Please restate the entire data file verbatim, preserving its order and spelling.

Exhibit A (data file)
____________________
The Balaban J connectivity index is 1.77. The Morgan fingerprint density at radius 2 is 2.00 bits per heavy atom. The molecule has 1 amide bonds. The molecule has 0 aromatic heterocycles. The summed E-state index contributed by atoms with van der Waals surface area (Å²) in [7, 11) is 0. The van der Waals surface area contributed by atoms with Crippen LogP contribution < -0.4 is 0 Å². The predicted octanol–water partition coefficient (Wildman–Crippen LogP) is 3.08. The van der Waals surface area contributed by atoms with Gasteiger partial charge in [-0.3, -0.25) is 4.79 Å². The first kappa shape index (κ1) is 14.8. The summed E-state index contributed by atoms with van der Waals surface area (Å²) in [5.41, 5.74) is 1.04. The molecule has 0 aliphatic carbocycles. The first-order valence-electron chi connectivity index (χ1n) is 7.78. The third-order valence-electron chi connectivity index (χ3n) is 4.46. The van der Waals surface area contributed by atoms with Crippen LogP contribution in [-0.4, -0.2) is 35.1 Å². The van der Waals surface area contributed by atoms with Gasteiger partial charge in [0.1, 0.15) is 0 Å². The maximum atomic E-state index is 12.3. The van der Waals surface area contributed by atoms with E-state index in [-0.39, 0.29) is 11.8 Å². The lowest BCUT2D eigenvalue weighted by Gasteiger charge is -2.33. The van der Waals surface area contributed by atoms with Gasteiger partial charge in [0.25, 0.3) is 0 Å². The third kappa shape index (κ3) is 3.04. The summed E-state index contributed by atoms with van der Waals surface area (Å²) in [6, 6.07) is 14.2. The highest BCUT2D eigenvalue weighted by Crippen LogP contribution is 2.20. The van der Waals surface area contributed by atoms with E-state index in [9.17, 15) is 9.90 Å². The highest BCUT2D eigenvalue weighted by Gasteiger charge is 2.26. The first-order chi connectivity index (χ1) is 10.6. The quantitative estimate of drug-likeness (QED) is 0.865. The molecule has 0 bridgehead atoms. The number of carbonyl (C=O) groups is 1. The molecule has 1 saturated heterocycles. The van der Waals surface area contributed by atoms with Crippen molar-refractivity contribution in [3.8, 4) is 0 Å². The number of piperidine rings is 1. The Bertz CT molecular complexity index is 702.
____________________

The Balaban J connectivity index is 1.77. The Morgan fingerprint density at radius 2 is 2.00 bits per heavy atom. The molecule has 1 amide bonds. The molecule has 0 aromatic heterocycles. The summed E-state index contributed by atoms with van der Waals surface area (Å²) in [7, 11) is 0. The van der Waals surface area contributed by atoms with Crippen LogP contribution < -0.4 is 0 Å². The predicted octanol–water partition coefficient (Wildman–Crippen LogP) is 3.08. The van der Waals surface area contributed by atoms with Gasteiger partial charge in [-0.3, -0.25) is 4.79 Å². The first kappa shape index (κ1) is 14.8. The summed E-state index contributed by atoms with van der Waals surface area (Å²) in [5.41, 5.74) is 1.04. The molecule has 0 aliphatic carbocycles. The first-order valence-electron chi connectivity index (χ1n) is 7.78. The third-order valence-electron chi connectivity index (χ3n) is 4.46. The van der Waals surface area contributed by atoms with Crippen LogP contribution in [-0.4, -0.2) is 35.1 Å². The van der Waals surface area contributed by atoms with Gasteiger partial charge in [0.1, 0.15) is 0 Å². The maximum atomic E-state index is 12.3. The van der Waals surface area contributed by atoms with E-state index in [-0.39, 0.29) is 11.8 Å². The lowest BCUT2D eigenvalue weighted by Gasteiger charge is -2.33. The van der Waals surface area contributed by atoms with Gasteiger partial charge in [0.25, 0.3) is 0 Å². The third kappa shape index (κ3) is 3.04. The summed E-state index contributed by atoms with van der Waals surface area (Å²) in [6, 6.07) is 14.2. The highest BCUT2D eigenvalue weighted by Crippen LogP contribution is 2.20. The van der Waals surface area contributed by atoms with E-state index in [9.17, 15) is 9.90 Å². The highest BCUT2D eigenvalue weighted by Gasteiger charge is 2.26. The first-order chi connectivity index (χ1) is 10.6. The quantitative estimate of drug-likeness (QED) is 0.865. The molecule has 0 bridgehead atoms. The number of carbonyl (C=O) groups is 1. The molecule has 1 saturated heterocycles. The van der Waals surface area contributed by atoms with Crippen molar-refractivity contribution in [3.8, 4) is 0 Å². The number of piperidine rings is 1. The Bertz CT molecular complexity index is 702.